LONDON (Reuters) - The dollar and global shares recovered from one-month lows on Tuesday and German Bund futures eased, after weak U.S. data calmed concerns about an early cut in central bank stimulus.
Markets were generally more settled than in recent sessions and as a lull in this week's busy schedule of central bank meetings, U.S. data and announcements on Japan's stimulus program, offered a break from recent sharp moves.
Wall Street was expected to open flat
The dollar steadied, having climbed back above 100 yen and recouped some of Monday's wider falls .DXY after the ISM index of U.S. factory activity fell to its lowest since June 2009.
The figures had helped soothe jittery markets by bolstering the view that it is still too early for the Federal Reserve to start winding down its support program. Nevertheless with such talk unlikely to go away, analysts said the market swings would continue, especially with U.S. job data due this week.
"Were are into this very volatile period which we were always going to have after such expansionary monetary policy," said National Australia Bank strategist Gavin Friend.
"Markets, in typical forward-looking fashion, are seeing the tapering as the beginning of the end of QE. You can argue that the Fed will still be buying significant quantities of bonds so markets shouldn't really react, but it is about the direction of travel."
European stocks .FTEU3.STOXX50E were off their highs of the day by the afternoon but remained 0.4 percent higher and on course to snap a two-day losing streak that had left them at their lowest level since early May. .EU
With investors also keeping positions tight ahead of the European Central Bank and Bank of England monthly meetings on Thursday, German Bund futures dipped and peripheral euro zone debt edged up.
A 10-month rally in euro zone debt has waned in recent weeks as talk of a cut in Fed stimulus has pushed up yields.
Commodity markets were also steadier. Copper climbed for a second session, while gold and oil were both slightly softer at $1,400 an ounce and $101.80 a barrel respectively.
After the volatility of recent days caused by an escalation of political tensions, Turkish shares .XU100 and the lira regained ground. That meant that most of the bigger moves of the day were once again on Asian stock markets.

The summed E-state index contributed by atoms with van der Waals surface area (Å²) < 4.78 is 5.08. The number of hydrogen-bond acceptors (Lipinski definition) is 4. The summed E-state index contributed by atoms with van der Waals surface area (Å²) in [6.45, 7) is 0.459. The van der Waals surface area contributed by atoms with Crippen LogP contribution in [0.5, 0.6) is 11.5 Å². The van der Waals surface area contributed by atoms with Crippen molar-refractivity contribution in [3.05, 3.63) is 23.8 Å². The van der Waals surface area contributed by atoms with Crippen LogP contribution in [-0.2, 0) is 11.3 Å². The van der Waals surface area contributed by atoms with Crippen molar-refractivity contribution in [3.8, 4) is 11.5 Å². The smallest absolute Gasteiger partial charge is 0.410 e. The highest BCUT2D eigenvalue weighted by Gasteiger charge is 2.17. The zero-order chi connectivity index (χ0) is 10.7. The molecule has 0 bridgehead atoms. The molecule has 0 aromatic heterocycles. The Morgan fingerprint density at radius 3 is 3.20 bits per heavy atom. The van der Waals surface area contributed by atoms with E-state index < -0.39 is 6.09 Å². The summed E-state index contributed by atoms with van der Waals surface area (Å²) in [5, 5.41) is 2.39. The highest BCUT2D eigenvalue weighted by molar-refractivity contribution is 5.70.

Japan's Nikkei .N225 rose 2 percent, its biggest one-day rise in three weeks as currency swings amplified moves ahead of Wednesday's announcement from Prime Minister Shinzo Abe on the third leg of his "Abenomics" stimulus strategy.
It was at a 5-1/2-year peak and up more than 50 percent on the year until two weeks ago but has since lost 15 percent as doubts about the $1.4 trillion stimulus drive have crept in.
Abe's latest changes are likely to center on economic reforms but sources told Reuters the government could also include steps urging Japan's public pension funds to boost their investment in equities and overseas.
"We are right at the start of a multi-year process probably," said Grant Lewis, a Daiwa Securities economist in London
Australian shares rose 0.3 percent and the Aussie dollar dropped 1 percent to $0.9671 after the country's central bank left interest rates unchanged as expected, but said there was some scope for further easing.
The firmer U.S. dollar also pushed the kiwi dollar lower but had little impact on the euro which was steady at $1.3075.
Markets' focus was largely on the ECB's meeting on Thursday with analysts expecting it to hold off from any fresh policy action this month to see whether economic recovery materializes in the second half of the year as it expects.
Additional reporting by Paul Carrel in Frankfurt; Editing by Catherine Evans, John Stonestreet